Apart from clashing with the Autosport show in Birmingham, this new London show looks promising. It is been many years since there has been a large classic car show in London. Given that the core of the high end classic car market lies in London and the South-East of England, this absence has always struck me as strange.

The new show was held at Excel in London’s Docklands. This is a great venue, easy to get to and with good facilities. As this year’s show was relatively compact it had to share Excel with the Cruise Show and the London Boat Show. I attended on a Friday afternoon and Excel was already busy. I imagine it would have been extremely busy over the weekend.

Whilst the show was much smaller than the NEC Classic Car Show, what it lacked in quantity it made up for with quality. There were no club stands but the organisers showed innovation in how cars were displayed and a large number of very high-end dealers were present. I was able to buy an afternoon only ticket at a much reduced price. This provided plenty of time to see the show. Certainly this year a full day ticket would not have been necessary.

From what I hear, due to heavy ticket discounting,  the show almost certainly made a loss this year . However it was very busy so hopefully it will return again in the future.

2015/01/img_7923.jpg

Motor Sport Magazine put on an impressive display at the Show, pairing historic race cars driven by members of their “Hall of Fame” with covers from the magazine showing the cars in period. Here we see Jackie Stewart’s 1973 championship winning Tyrell and Jim Clark’s 1963 championship winning Lotus 25.

2015/01/img_7924.jpg

The Motor Sport Magazine pairing here is Mike Hawthorn’s 1958 championship winning Ferrari and one of the clever but flawed V16 BRMs.

2015/01/img_7925.jpg

An unusual feature of the event was a central boulevard where every few hours some of the cars on display were run. Whilst an interesting idea, viewing was limited, the exhaust fumes noxious and there was little scope for really demonstrating the cars’ potential. Here a Lamborghini Miura makes a very sedate pass.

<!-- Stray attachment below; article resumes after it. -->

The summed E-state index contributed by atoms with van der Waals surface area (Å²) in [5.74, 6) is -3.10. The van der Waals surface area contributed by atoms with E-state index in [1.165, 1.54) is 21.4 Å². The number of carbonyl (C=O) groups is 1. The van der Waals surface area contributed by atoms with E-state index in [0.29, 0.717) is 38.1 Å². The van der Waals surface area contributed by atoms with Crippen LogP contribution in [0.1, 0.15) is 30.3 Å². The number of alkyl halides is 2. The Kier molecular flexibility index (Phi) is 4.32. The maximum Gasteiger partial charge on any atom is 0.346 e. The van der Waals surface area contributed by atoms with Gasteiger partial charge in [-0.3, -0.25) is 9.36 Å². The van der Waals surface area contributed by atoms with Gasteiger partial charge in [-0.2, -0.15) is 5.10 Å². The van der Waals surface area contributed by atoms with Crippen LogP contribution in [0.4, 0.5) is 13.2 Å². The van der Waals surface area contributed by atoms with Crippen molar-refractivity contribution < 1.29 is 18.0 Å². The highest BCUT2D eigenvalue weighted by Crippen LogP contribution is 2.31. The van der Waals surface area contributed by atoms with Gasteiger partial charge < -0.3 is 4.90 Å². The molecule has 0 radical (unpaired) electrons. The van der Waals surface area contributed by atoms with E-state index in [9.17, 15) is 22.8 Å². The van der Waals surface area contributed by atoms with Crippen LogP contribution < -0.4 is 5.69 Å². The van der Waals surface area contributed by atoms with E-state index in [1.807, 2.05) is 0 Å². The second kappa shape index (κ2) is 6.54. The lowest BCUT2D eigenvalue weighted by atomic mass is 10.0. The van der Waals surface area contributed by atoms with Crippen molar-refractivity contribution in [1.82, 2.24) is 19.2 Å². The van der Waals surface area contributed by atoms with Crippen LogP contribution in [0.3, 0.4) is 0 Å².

2015/01/img_7926.jpg

One section of the hall was reserved for Le Mans cars. I never get tired of the sweeping curves of the Jaguar XJR9. This car finished 4th in 1988, the year a similar car won for the Coventry mark.

2015/01/img_7927.jpg

A rare Vauxhall Firenze Droop Snoot. Ugly as sin when compared to the contemporary Ford Escort RS2000.

2015/01/img_7928.jpg

The £90k MGB. Yes really. Produced by Frontline Developments with a Mazda engine and modern running gear, the car is capable of a sub 4 second 0 to 60 time. But why would you bother? If you want a classic looking car buy a concourse MGB for £30k. If you want a fast car, for that price you could buy a Jaguar F Type R.

2015/01/img_7929.jpg

A stunning BMW CSL Bat Mobile.

2015/01/img_7931.jpg

There were two other special displays at the Show. The first was a selection of Cars That Changed the World curated by James May. The queues for that display were so long all afternoon that I gave it a miss. The second, probably far more interesting display, was of cars that inspired or were designed by Adrian Newey. Here we see three of the best – Mansell’s active suspension 1992 Championship winning Williams FW14, Mika Hakkinen’s 1998 championship winning McLaren MP4-13 and one of Vettel’s championship winning Red Bull’s.

2015/01/img_7932.jpg

Newey’s first F1 car, the Leyton House CG901

Advertisements

Ever since I went to the first Goodwood Revival meeting in 1998, those three days in September have been the highlight of my motoring year. Goodwood is a fantastic race circuit, fast and demanding of drivers but at the same time beautiful and accessible to the public. When the weather is good there is really nothing to match the place. Lord March does, of course, put on a good party. Racing heroes of the past and the top historic racers of today love to drive at Goodwood as much as the public loves to see them. And if you are a billionaire owner of a Ferrari 250 GTO then nothing underscores your wealth more than allowing your precious car to be raced at it’s limit around such an unforgiving track.